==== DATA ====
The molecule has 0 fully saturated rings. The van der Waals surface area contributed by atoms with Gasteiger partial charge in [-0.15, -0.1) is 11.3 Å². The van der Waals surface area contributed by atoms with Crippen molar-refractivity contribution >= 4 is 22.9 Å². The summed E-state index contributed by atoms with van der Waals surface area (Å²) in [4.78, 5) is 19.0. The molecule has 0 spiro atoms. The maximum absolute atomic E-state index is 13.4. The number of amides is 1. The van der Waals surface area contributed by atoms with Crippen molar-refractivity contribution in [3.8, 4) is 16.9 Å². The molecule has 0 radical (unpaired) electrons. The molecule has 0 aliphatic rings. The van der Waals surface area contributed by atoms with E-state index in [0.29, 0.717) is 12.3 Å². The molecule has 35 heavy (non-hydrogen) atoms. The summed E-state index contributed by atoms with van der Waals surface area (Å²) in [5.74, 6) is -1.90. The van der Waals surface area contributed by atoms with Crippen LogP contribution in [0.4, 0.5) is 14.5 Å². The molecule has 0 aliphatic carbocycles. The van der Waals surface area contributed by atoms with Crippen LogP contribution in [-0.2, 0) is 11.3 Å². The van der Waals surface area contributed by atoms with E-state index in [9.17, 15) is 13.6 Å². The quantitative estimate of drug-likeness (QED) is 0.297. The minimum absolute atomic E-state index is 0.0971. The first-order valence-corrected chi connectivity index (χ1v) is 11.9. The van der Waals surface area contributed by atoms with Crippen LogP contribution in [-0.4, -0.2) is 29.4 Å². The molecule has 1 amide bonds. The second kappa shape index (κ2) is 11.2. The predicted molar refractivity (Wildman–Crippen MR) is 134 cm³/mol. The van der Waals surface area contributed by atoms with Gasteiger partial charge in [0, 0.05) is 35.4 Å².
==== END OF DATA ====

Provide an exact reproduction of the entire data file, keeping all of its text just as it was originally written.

The molecule has 0 fully saturated rings. The van der Waals surface area contributed by atoms with Gasteiger partial charge in [-0.15, -0.1) is 11.3 Å². The van der Waals surface area contributed by atoms with Crippen molar-refractivity contribution >= 4 is 22.9 Å². The summed E-state index contributed by atoms with van der Waals surface area (Å²) in [4.78, 5) is 19.0. The molecule has 0 spiro atoms. The maximum absolute atomic E-state index is 13.4. The number of amides is 1. The van der Waals surface area contributed by atoms with Crippen molar-refractivity contribution in [3.8, 4) is 16.9 Å². The molecule has 0 radical (unpaired) electrons. The molecule has 0 aliphatic rings. The van der Waals surface area contributed by atoms with E-state index in [0.29, 0.717) is 12.3 Å². The molecule has 35 heavy (non-hydrogen) atoms. The summed E-state index contributed by atoms with van der Waals surface area (Å²) in [5.74, 6) is -1.90. The van der Waals surface area contributed by atoms with Crippen LogP contribution in [0.4, 0.5) is 14.5 Å². The molecule has 0 aliphatic carbocycles. The van der Waals surface area contributed by atoms with Crippen LogP contribution in [-0.2, 0) is 11.3 Å². The van der Waals surface area contributed by atoms with E-state index in [9.17, 15) is 13.6 Å². The quantitative estimate of drug-likeness (QED) is 0.297. The minimum absolute atomic E-state index is 0.0971. The first-order valence-corrected chi connectivity index (χ1v) is 11.9. The van der Waals surface area contributed by atoms with Crippen LogP contribution in [-0.4, -0.2) is 29.4 Å². The molecule has 1 amide bonds. The second kappa shape index (κ2) is 11.2. The predicted molar refractivity (Wildman–Crippen MR) is 134 cm³/mol. The van der Waals surface area contributed by atoms with Gasteiger partial charge in [0, 0.05) is 35.4 Å².